Date of Conferral
Dr. Diana Naser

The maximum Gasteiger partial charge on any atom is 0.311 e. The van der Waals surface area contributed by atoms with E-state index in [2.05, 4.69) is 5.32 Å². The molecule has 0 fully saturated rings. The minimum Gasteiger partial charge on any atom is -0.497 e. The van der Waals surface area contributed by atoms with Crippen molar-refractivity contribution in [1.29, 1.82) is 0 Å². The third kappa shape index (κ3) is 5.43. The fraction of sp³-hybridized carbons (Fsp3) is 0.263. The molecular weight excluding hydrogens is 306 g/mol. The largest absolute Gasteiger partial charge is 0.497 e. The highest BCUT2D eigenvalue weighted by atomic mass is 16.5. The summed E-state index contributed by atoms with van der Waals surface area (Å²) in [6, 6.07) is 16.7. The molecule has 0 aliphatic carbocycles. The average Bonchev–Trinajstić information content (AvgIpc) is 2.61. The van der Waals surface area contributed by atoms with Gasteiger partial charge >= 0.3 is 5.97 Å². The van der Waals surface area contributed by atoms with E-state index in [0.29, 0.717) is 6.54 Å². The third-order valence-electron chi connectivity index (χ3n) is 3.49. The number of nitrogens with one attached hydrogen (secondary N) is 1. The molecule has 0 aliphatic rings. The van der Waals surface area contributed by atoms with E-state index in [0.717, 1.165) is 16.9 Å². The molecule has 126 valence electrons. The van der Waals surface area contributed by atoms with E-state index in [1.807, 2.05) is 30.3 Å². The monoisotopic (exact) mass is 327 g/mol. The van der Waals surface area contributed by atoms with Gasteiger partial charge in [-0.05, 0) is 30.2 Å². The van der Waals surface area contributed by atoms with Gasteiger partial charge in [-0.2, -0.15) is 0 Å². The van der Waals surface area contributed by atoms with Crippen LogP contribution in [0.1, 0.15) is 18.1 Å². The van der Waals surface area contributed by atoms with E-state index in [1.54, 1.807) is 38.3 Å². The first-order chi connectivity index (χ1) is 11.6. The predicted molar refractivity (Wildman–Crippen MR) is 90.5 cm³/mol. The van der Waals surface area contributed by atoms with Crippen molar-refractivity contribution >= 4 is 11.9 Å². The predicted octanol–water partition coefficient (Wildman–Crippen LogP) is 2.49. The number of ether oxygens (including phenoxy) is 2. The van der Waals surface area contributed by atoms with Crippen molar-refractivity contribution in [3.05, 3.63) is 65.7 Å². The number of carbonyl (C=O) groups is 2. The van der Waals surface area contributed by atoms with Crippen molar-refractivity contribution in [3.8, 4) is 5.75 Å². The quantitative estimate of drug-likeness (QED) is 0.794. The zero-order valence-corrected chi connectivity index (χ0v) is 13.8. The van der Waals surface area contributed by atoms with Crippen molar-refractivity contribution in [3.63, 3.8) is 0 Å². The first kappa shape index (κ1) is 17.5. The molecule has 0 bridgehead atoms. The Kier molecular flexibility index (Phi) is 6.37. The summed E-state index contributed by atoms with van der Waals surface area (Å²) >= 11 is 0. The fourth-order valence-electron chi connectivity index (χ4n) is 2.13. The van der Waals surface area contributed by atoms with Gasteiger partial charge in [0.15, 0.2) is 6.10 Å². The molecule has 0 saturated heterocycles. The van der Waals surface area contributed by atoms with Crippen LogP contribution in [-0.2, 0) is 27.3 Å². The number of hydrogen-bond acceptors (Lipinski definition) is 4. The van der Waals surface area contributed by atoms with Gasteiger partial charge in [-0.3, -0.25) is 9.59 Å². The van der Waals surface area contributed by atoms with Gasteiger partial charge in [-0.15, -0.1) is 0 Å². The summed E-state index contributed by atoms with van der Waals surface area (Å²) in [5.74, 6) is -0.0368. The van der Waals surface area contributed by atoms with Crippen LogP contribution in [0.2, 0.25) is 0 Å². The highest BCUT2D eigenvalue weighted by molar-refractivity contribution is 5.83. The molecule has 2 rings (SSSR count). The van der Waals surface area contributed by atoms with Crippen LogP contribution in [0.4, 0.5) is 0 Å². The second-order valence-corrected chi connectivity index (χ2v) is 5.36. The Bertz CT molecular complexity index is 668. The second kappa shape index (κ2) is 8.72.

Essential hypertension (HTN) has been and continues to be a serious public health problem across the globe, particularly among Black races, with an estimated morbidity rate of over 1 billion people and an estimated mortality rate of 9.4 million people worldwide. Essential HTN can lead to a host of chronic diseases including cardiovascular disease (CVD), stroke, myocardial infarction, brain damage, kidney failure, and retinopathy. The main purpose of this quantitative, descriptive, nonexperimental study was to investigate the association of physical inactivity, length of stay in the United States, immigrants' health status, and food security as risk indicators in the development of essential HTN among African-born immigrants after accounting for age and education. The conceptual framework for this study was the socioecological model of health (SEMH). A secondary dataset from the National Health Interview Survey (NHIS), for the year 2014, was used for this study, including data for Africa-born immigrants over the age of 40 who participated in the survey. Logistic regression was used for statistical analyses. The results of the study revealed that length of stay or years in spent in the United States have a significant association with the development of essential HTN. Results from this study could be used to promote positive social change by identifying and assessing challenges in implementing intervention programs meant to assist in controlling essential HTN among African-born immigrants and Black populations who are disproportionately affected by this condition.